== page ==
# Missing Conditional

• 09-12-2004
smitsky
Missing Conditional
Hi. I have the following code which runs perfectly for every case except a negative number. This program outputs 1 if the argument in perfectSquare() is an fact a perfect square (and 0 otherwise). Can someone give me a conditional statement which will get the negative number scenario going? Thanks. Steve
Code:

```#include<iostream> using namespace std; bool perfectSquare(int); int main() {         cout<<perfectSquare(0)<<endl;         return 0; } bool perfectSquare(int x) {       int y;       for(y=0;y<=x;y++)       {           if(x==(y*y))           return true;       }       return false; }```
• 09-12-2004
sean
Square roots of negative numbers are unreal. Unless you want to make it positive and then append an "i" to everything, you could just add a conditional for a negative number at the beginning, and if it returns true, end the function with an error message or something.
• 09-12-2004
Hunter2
Code:

```#include <cmath>   bool perfectSquare(int x) {   if(x < 0)         return false; //assuming negatives cannot be perfect squares     double root = sqrt(x);   int truncated = root;     return ((double)truncated == root); }```
Note that your original function was returning 1 and 0, while the return type of the function is bool.
• 09-12-2004
Codulation
Or if you want to automatically change negative numbers to positive and continue...
Code:

`  if(x < 0) x = x * -1;`
-d-
• 09-12-2004
Hunter2
>>if(x < 0) x = x * -1;
Code:

```#include <cmath> x = abs(x); -or- x = (x >=0) ? x:-x; -or- if(x < 0) x = -x;```
Do squares of unreal numbers really count as perfect squares though?
• 09-12-2004
Codulation
>>if(x < 0) x = x * -1;
>#include <cmath>
>x = abs(x);

I vote for one fewer include.

>Do squares of unreal numbers really count as perfect squares?

A program can react in different ways when it encounters "bad" input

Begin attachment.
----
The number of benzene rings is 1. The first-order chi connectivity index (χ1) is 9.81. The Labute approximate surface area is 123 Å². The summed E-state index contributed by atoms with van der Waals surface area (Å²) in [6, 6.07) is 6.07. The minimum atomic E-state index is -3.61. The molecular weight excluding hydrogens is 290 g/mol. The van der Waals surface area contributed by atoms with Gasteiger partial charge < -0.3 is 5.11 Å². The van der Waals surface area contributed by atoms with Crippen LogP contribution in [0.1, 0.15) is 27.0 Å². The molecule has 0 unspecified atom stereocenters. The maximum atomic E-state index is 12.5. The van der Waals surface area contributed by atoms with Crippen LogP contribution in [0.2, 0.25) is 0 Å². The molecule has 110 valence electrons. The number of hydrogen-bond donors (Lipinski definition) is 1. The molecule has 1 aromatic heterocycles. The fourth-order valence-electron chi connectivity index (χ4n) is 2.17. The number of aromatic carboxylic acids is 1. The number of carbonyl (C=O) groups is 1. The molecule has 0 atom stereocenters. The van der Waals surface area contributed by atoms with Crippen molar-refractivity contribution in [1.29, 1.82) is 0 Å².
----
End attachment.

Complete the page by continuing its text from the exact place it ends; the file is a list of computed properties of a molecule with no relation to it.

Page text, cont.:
"You entered a negative number (-234) did you mean 234?"

-d-
• 09-12-2004
Codulation
> if(x < 0) x = -x;

Ok, you win.
• 09-12-2004
Hunter2
>>I vote for one fewer include.
There are two other alternatives I posted. At least they don't involve direct multiplication ;)

>>A program can react in different ways when it encounters "bad" input
A negative number is not bad input, unless the coder so designates it - and if it is 'bad' ("please enter a positive number"), then the coder should filter the input before passing it to a function. The point was, if a negative number CANNOT be a perfect square, then obviously perfectSquare() should return false when a negative is encountered. Your example would simply ignore the fact that it is not a perfect square (again, assuming that negatives are by definition not perfect squares - hence my question) and potentially give incorrect output.
• 09-12-2004
Codulation
Quote:

Originally Posted by Hunter2
>>I vote for one fewer include.
There are two other alternatives I posted. At least they don't involve direct multiplication ;)

Sorry, I replied before your edit adding the 2nd and 3rd alternatives.

Quote:

Originally Posted by Hunter2
A negative number is not bad input, unless the coder so designates it

Hence my quotes around the word bad.

Quote:

Originally Posted by Hunter2
...if a negative number CANNOT be a perfect square, then obviously perfectSquare() should return false when a negative is encountered. Your example would simply ignore the fact that it is not a perfect square (again, assuming that negatives are by definition not perfect squares - hence my question) and potentially give incorrect output.

I cannot argue here.

Truce :(

-d-
• 09-12-2004
Hunter2
Truce :) Heh, and we have yet to hear from the OP...